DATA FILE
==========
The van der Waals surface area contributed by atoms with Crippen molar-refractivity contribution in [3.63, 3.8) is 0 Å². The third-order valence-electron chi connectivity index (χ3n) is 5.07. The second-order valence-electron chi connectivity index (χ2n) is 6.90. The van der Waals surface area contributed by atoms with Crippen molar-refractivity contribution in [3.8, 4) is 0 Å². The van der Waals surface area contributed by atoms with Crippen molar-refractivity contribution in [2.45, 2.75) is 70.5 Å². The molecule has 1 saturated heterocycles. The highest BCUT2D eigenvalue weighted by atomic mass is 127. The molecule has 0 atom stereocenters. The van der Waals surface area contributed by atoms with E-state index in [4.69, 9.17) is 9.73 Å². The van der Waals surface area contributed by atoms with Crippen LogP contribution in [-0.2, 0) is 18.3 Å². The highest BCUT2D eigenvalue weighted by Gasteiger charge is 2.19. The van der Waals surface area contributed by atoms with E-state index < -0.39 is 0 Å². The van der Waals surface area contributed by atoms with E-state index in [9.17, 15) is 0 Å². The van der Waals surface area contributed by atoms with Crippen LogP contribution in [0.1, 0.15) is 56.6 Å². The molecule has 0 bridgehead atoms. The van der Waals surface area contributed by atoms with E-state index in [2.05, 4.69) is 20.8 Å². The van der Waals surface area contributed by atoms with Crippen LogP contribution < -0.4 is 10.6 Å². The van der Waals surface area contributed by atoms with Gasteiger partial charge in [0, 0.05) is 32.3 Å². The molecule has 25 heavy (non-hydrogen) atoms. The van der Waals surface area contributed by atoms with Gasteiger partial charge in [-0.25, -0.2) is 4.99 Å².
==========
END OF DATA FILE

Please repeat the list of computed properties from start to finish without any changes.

The van der Waals surface area contributed by atoms with Crippen molar-refractivity contribution in [3.63, 3.8) is 0 Å². The third-order valence-electron chi connectivity index (χ3n) is 5.07. The second-order valence-electron chi connectivity index (χ2n) is 6.90. The van der Waals surface area contributed by atoms with Crippen molar-refractivity contribution in [3.8, 4) is 0 Å². The van der Waals surface area contributed by atoms with Crippen molar-refractivity contribution in [2.45, 2.75) is 70.5 Å². The molecule has 1 saturated heterocycles. The highest BCUT2D eigenvalue weighted by atomic mass is 127. The molecule has 0 atom stereocenters. The van der Waals surface area contributed by atoms with E-state index in [4.69, 9.17) is 9.73 Å². The van der Waals surface area contributed by atoms with Crippen LogP contribution in [-0.2, 0) is 18.3 Å². The highest BCUT2D eigenvalue weighted by Gasteiger charge is 2.19. The van der Waals surface area contributed by atoms with E-state index < -0.39 is 0 Å². The van der Waals surface area contributed by atoms with E-state index in [9.17, 15) is 0 Å². The van der Waals surface area contributed by atoms with Crippen LogP contribution in [0.1, 0.15) is 56.6 Å². The molecule has 0 bridgehead atoms. The van der Waals surface area contributed by atoms with E-state index in [2.05, 4.69) is 20.8 Å². The van der Waals surface area contributed by atoms with Crippen LogP contribution < -0.4 is 10.6 Å². The van der Waals surface area contributed by atoms with Gasteiger partial charge in [0, 0.05) is 32.3 Å². The molecule has 25 heavy (non-hydrogen) atoms. The van der Waals surface area contributed by atoms with Gasteiger partial charge in [-0.25, -0.2) is 4.99 Å².